Yoon said he was running out of options. Unless the U.S. Supreme Court takes up a petition he filed in May, he said in an interview, he may have no choice but to sell the aging estate.
"This is the last hope," Yoon said Friday. "We have been fighting for almost 20 years."
At the root of his legal faceoff with Cheltenham Township is the use of Lynnewood Hall as a church.
In 1998, the township rejected his request for a zoning variance to operate a church in the residential neighborhood. Five years later, it went even further and eliminated any exceptions to the zoning law for schools or churches.
Yoon has battled the decision in state and federal court, losing every round, including a federal appeal in February.
In his petition to the Supreme Court, Yoon argues that he is being denied his civil right to use the land as a church. The high court is likely to decide whether to take up the matter in the fall, Yoon said.
"We have to wait on the Supreme Court," Yoon said. If the court passes on the case, "we will have no choice but to sell it or take some other way to dispose of the property."
Yoon, in addition to running the First Korean Church in Forest Hills, N.Y., is a urological surgeon. A former chancellor of the Faith Theological Seminary, Yoon had lent the struggling school $2.2 million. When the operators could not pay him back, he acquired title at a sheriff's sale.
On Sundays, Yoon drives down from New York to hold afternoon services inside the grand library of the former estate of the Widener family. It's one of the few rooms in the sprawling mansion that is continuously used. When he took over the estate, about 100 people attended services. Today, the number is down to about 20.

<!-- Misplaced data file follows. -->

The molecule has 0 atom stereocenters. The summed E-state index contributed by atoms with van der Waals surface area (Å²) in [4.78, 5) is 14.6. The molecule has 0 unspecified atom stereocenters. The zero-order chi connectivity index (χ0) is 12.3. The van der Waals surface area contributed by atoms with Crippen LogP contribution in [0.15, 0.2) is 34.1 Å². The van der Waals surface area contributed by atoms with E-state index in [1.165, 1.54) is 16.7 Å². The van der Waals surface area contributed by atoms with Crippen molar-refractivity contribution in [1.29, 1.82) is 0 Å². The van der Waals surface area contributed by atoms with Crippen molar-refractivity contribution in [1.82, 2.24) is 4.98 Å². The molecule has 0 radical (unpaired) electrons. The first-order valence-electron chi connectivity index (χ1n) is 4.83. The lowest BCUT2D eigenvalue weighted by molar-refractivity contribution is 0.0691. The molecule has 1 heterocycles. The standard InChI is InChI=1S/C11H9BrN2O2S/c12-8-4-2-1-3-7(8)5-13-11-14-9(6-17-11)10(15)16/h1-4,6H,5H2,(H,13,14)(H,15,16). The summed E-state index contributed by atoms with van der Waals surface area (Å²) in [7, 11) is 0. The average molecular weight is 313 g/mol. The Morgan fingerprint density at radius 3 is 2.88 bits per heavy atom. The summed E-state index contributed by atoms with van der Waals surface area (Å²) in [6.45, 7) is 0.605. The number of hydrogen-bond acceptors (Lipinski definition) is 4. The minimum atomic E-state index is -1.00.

Yoon pays $138,258 a year in taxes, including county, township, sewer, and school fees. He said that cost was a financial burden.
"Our financial situation is very bad," Yoon said.
Yoon keeps the gates of Lynnewood Hall locked. A caretaker lives on the property. The sprawling grounds, which at one time rivaled anything in Europe, lost their manicured gentility many years ago.
What once was
Yoon said the main mansion is "sound," but most of his investment in the property has gone toward maintaining the "status quo" with repairs, rather than undertaking any major renovations.
Harvey Portner, a township commissioner who represents the area including Lynnewood Hall, said that over the years, many developers have expressed an interest in property.
"It can be and should be developed into something magnificent," he said.
In its heyday, this corner of Elkins Park was one of the richest addresses in the country. Two other Gilded Age estates - the two-mansion Elkins Estate and Temple University's former Tyler School of Art - also are in a state of flux.
Temple recently has hired a commercial broker - SSH Real Estate - to market the former Tyler campus, which has been vacant for three years.
The Elkins Estate, meanwhile, has reverted to the control of the Dominican Sisters of St. Catherine de Ricci. The congregation is in conversations about selling the property with "a number of interested parties," said Sister Anne Lythgoe, special projects director for the Dominican Sisters.
"I am very optimistic that the discussions taking place will result in a sale that will benefit both the congregation and Cheltenham Township," she said.
Cheltenham Township has few commercial tenants. Between 15 and 20 percent of the property is tax-exempt.
Brad Pransky, president of the Cheltenham Township Community Development Corp., an economic development nonprofit, said there was a "wide range" of interest in finding new uses for the old mansions.
"We have to look at the kind of development that will improve the tax base," Pransky said. Lynnewood Hall, he said, "could become a viable asset."
Contact Jennifer Lin at 215-854-5659 or email@example.com, or on Twitter @j_linq.